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Where are my generation's real pop stars?

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In 1969, David Bowie emerged like an exotic bird on to the mainstream music scene — spreading his bejewelled wings among a crowd of common pigeons. He birthed an intellectual pop which spoke of other worlds, bended gender and shocked conservative Britain. Now in the age of manufactured pop and MTV lifestyles, can anyone give us what Bowie gave his generation or is the pop star dead?

Pop music is as huge as ever. Just like in David Bowie’s heyday, fans are still going ballistic, girls are still fainting and stalkers are still stalking. It is as if people need someone to worship but are these pop stars worthy of our subservience? The thing is, while Bowie told extraordinary tales of sentimental gravediggers, space invaders and the utopian dream and whilst his creative genius inspired a reflection on the postmodern state, mainstream music today serenades its audiences with grotesque tales of price tags, Facebook chat and fairy-tale love – courtesy of Justin Bieber. Mainstream music feels plastic, without depth and without edge – a member of One Direction recently issued a heartfelt apology for smoking weed for god’s sake and Beyonce’s on a vegan diet – where’s the edge in that? Someone bring me back an emaciated and coked-up Ziggy Stardust!

David Bowie aka Ziggy Stardust performs his cult hit Starman (1972). 

Perhaps it is unfair to compare Bowie with Bieber and the gang because despite our vested interest in all the rubbish, there is a wealth of incredible music today, too. Our generation has the advantage of the internet, of discovering worldwide talent and advances in electronic music. Bands such as Foxygen and Unknown Mortal Orchestra have just about penetrated the mainstream with beautifully psychedelic melodies and intriguing, contemporary lyrics. Their 60’s style was a welcomed excursion from the usual "indie" hits but it doesn’t take long before realising to what extent they’ve simply ambushed bands such as The Velvet Underground and The Kinks.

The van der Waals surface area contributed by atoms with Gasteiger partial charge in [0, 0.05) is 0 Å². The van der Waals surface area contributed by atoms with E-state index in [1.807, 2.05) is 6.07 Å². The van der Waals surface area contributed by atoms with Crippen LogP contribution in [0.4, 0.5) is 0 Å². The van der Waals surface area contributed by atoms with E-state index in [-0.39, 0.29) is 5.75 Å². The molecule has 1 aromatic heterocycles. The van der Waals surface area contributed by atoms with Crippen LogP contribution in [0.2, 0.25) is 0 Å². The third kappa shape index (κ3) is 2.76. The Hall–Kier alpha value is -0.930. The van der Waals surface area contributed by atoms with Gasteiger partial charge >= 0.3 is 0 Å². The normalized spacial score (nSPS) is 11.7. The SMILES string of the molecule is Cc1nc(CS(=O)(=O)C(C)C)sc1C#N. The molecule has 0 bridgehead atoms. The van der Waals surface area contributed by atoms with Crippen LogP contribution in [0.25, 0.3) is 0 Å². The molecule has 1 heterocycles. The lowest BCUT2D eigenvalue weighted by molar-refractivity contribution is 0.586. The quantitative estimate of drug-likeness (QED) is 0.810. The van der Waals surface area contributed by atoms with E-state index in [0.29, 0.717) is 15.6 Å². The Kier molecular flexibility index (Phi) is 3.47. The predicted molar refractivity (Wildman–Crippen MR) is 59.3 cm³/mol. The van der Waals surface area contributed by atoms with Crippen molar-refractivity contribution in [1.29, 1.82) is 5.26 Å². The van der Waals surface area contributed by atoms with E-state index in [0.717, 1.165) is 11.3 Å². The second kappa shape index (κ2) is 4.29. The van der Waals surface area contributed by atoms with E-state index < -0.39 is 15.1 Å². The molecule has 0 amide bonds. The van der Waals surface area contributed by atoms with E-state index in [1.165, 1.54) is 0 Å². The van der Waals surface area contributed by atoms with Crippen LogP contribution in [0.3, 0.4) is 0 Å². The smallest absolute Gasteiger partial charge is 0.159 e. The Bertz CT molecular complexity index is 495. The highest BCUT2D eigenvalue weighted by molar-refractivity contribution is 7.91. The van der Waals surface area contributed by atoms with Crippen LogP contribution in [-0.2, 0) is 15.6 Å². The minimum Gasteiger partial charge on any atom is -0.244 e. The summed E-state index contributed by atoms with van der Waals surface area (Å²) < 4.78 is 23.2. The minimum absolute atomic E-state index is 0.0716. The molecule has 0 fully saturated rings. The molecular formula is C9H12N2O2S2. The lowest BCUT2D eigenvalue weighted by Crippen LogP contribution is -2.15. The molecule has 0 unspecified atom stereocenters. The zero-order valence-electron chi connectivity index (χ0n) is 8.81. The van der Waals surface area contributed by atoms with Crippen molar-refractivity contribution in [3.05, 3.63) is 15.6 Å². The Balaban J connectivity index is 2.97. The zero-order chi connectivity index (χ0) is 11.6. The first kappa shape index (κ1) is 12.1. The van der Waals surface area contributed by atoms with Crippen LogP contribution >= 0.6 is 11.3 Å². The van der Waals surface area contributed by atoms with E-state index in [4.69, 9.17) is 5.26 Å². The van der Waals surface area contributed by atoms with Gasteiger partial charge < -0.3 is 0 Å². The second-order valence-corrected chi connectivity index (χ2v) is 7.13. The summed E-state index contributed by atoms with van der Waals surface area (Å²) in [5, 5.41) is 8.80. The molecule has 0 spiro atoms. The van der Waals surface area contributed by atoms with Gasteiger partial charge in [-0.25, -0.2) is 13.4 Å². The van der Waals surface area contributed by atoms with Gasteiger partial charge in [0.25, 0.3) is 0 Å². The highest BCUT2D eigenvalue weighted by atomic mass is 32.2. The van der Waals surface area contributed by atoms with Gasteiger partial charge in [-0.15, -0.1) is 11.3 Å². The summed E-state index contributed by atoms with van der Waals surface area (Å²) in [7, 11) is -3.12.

Listen to Foxygen's album We Are The 21st Century Ambassadors of Peace & Magic followed by The Kinks Are the Village Green Preservation Society and you'll see that Foxygen are simply an Instagrammed tribute band to The Kinks. Regurgitated melodies paired with kaftans and flowery hairbands make me wonder whether we are disguising the old stuff as new stuff because we are running out of music. There might be lots more music on offer today but the point is that no one amazes us in the same way that Bowie did. Just like our mothers and fathers did before, I want to throw my knickers at the stage, collapsing in fits of elation but I don't feel compelled because mainstream music either feels synthetic or repeated. 

PR polished boy bands vs. women in beards

Perhaps this is our problem – we have seen it all before. We have pop stars in all shapes and disguises – from PR polished boy bands to women in beards and bizarre meat costumes. We consume so much music and shiny imagery that it is rare for an individual to stand out for their lyrics or the message of their music. In contrast, Bowie had the advantage of appearing against a backdrop of conservative England and bands such as The Beatles who although were radical, also played to the heterosexual pop dream. A BBC feature about David Bowie from the 70’s demonstrates the commotion he caused – he is "a bizarre, self-constructed freak who enjoys the intimate company of both men and women… using backing musicians with (god forbid) Yorkshire accents."

The Kinks, We are the Village Green Preservation Society, 1972. 

The presenter looks to the future, burdened with "what the music world might spawn next, when David Bowie isn’t freakish enough to shock us anymore." He was right to worry but what he didn’t realise is that Bowie shocked people for the right reasons – for opening minds to sexual liberation, for challenging commercialism and promoting creative freedom. Today, pop stars still shock us but being shocked because Justin Bieber has bought a monkey or because Miley Cyrus can’t stop twerking doesn’t open our minds to anything helpful.

Is pop music making us stupid? 

Mainstream music today feels stagnant, sieved through record labels and stuck between the cogs of a money-making machine. My generation is often wrongly accused of being apathetic to anything of real importance and sadly mainstream music reflects that belief. Bowie’s music harnessed the power for social change and to open minds. Perhaps today’s music could too if it became less concerned with what sells. Meanwhile, as we sing along to the charts, is pop music making us stupid? 

David Bowie, Life on Mars, 1973.